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Worker shortage keeps Buffalo Niagara job market lukewarm

The scarcity of workers kept the Buffalo Niagara job market lukewarm in March.

The latest job data from the state Labor Department shows that the Buffalo Niagara employment market keeps growing slowly as employers struggle to find qualified workers to fill open positions.

The region added jobs at a 0.5 percent annualized pace during March — the second-slowest growth rate for any March in the last four years.

At the same time, revised data for February, based on more extensive information filed with the state by employers, showed that February’s job growth improved by 300 jobs since the initial report a month ago.

“We’re right where we’ve been for the last little bit,” said Timothy Glass, the Labor Department’s regional economist in Buffalo. “The job market is still good.”

The region added 3,000 jobs over the past year as hiring jumped at local construction companies and in education and health services.

That offset a big drop in jobs at temporary help agencies — possibly because temporary workers are finding full-time jobs in the strong labor market — and declines in employment in wholesale trade and at local bars, restaurants and hotels.

Glass thinks the difficulty employers are having in finding qualified workers to fill their open positions is keeping a lid on the region’s job growth.

Hiring by private-sector businesses — which excludes government jobs — was slightly faster than the Buffalo Niagara region’s overall job growth rate. Private sector hiring grew by an annualized rate of 0.6 percent in March, with businesses adding 2,800 workers over the past year.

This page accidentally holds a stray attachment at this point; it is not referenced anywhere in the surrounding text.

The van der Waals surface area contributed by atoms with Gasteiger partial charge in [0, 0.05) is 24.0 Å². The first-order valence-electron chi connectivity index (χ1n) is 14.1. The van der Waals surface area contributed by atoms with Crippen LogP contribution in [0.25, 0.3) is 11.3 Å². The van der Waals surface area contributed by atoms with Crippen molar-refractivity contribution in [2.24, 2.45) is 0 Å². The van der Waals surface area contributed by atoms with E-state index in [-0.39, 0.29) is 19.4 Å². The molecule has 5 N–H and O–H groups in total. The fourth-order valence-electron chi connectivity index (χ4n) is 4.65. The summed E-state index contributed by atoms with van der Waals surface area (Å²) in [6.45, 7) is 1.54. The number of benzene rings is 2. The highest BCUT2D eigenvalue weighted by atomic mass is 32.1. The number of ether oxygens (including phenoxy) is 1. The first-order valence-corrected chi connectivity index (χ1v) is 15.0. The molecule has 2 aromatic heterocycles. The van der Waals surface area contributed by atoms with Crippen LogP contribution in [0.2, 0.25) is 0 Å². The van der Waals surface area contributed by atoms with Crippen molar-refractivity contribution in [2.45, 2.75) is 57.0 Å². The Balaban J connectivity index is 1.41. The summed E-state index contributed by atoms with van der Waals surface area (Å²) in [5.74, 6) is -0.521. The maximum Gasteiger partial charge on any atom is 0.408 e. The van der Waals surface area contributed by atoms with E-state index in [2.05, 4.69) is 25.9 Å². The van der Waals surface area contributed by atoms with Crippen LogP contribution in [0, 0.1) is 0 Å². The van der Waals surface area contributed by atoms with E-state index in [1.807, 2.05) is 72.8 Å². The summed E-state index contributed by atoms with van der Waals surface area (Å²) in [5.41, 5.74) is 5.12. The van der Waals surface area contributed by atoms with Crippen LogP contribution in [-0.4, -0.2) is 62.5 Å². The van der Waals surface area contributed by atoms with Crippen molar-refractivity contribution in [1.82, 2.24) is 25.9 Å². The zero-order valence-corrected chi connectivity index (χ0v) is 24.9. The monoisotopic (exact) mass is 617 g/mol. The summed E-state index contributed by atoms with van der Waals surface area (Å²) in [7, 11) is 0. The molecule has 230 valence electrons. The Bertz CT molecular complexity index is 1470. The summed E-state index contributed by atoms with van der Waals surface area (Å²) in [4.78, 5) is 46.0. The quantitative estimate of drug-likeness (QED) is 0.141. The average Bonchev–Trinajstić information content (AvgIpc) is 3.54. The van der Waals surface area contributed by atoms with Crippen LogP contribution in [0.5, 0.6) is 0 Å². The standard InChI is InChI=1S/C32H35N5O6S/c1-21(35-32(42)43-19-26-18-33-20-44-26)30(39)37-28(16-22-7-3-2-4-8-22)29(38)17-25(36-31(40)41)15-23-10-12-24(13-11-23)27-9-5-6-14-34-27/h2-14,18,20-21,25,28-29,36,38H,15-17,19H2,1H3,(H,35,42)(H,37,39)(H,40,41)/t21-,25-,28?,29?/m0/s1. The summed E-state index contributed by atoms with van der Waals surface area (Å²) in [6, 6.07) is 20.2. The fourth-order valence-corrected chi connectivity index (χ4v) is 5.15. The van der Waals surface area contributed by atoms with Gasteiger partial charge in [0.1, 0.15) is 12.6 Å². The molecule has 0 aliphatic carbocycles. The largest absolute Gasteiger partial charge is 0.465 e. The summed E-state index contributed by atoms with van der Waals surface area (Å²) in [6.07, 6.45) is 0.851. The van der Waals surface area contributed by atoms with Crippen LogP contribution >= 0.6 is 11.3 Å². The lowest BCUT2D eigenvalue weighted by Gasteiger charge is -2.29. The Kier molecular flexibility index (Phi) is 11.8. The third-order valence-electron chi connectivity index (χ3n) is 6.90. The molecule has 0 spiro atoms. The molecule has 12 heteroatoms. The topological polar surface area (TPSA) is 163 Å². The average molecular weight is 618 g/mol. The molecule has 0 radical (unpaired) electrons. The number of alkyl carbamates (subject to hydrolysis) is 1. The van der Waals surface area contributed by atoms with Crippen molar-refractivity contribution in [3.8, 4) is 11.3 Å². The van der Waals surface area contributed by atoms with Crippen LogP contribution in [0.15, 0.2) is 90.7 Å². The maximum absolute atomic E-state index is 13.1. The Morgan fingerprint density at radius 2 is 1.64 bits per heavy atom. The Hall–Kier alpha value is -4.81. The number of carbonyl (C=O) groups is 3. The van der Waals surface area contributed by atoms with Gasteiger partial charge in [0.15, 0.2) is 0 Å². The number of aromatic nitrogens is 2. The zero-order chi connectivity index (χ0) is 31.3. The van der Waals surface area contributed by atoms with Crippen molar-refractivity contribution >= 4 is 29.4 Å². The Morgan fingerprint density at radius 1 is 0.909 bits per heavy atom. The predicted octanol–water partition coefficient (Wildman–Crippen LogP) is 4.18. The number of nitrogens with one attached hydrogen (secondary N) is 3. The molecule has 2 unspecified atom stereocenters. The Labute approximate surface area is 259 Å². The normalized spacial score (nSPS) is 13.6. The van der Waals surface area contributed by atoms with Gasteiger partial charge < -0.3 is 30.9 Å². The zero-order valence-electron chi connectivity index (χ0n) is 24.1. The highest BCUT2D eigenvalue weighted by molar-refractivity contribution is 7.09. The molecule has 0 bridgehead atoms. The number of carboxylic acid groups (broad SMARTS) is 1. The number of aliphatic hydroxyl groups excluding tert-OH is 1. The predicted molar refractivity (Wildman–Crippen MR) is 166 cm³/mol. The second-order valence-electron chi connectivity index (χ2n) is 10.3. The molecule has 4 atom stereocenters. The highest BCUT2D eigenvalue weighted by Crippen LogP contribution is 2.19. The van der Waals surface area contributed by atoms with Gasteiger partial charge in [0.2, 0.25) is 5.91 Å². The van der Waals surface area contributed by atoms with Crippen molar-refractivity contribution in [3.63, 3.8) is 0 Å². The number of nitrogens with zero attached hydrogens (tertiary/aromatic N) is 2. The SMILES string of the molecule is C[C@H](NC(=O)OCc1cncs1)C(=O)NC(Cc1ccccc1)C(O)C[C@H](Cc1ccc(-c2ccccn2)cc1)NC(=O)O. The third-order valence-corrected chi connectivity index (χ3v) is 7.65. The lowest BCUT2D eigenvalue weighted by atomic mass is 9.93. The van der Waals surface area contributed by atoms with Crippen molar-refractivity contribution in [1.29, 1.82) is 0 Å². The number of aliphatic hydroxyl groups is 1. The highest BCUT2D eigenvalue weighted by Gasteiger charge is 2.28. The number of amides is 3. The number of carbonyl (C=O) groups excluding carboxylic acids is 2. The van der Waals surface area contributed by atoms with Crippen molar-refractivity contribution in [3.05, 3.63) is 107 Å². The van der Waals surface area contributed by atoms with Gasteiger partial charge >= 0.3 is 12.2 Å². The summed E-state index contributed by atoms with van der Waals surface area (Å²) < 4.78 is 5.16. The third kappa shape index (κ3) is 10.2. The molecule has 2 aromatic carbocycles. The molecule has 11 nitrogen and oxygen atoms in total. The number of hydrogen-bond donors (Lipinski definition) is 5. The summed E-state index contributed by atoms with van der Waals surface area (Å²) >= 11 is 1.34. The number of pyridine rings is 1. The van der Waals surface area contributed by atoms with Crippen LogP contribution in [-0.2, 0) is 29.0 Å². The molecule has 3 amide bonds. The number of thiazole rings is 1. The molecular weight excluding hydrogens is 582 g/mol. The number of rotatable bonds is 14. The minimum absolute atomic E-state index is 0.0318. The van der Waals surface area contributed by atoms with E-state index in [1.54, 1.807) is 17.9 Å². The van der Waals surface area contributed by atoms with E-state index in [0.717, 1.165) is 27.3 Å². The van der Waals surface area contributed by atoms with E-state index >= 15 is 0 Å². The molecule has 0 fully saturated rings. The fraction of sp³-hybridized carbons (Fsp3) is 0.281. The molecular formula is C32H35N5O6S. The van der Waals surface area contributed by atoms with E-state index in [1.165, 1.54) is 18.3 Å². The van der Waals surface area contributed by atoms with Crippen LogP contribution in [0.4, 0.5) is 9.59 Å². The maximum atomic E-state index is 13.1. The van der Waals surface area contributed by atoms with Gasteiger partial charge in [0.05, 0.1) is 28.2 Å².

The bright spot in the Buffalo Niagara job market during March was the continued burst of hiring at local construction firms, which added jobs at a 5 percent annualized pace for its third-straight month of robust hiring. Manufacturers had a solid month, adding jobs at a 0.8 percent annualized pace, while education and health services each grew by 1.6 percent.

But those gains were hurt by job losses in other parts of the economy. Hiring at at local bars, restaurants and hotels fell by 0.9 percent, while employment at local wholesalers dropped by 1 percent and retail jobs shrunk by 0.5 percent.

Job growth across the Buffalo Niagara region during March was less than half of the statewide average and less than a third of the pace of hiring nationally, continuing a long trend of sub-par job growth during the long economic expansion.

Hiring locally was tied with Elmira for the tenth-fastest among the state’s 15 major metro areas.

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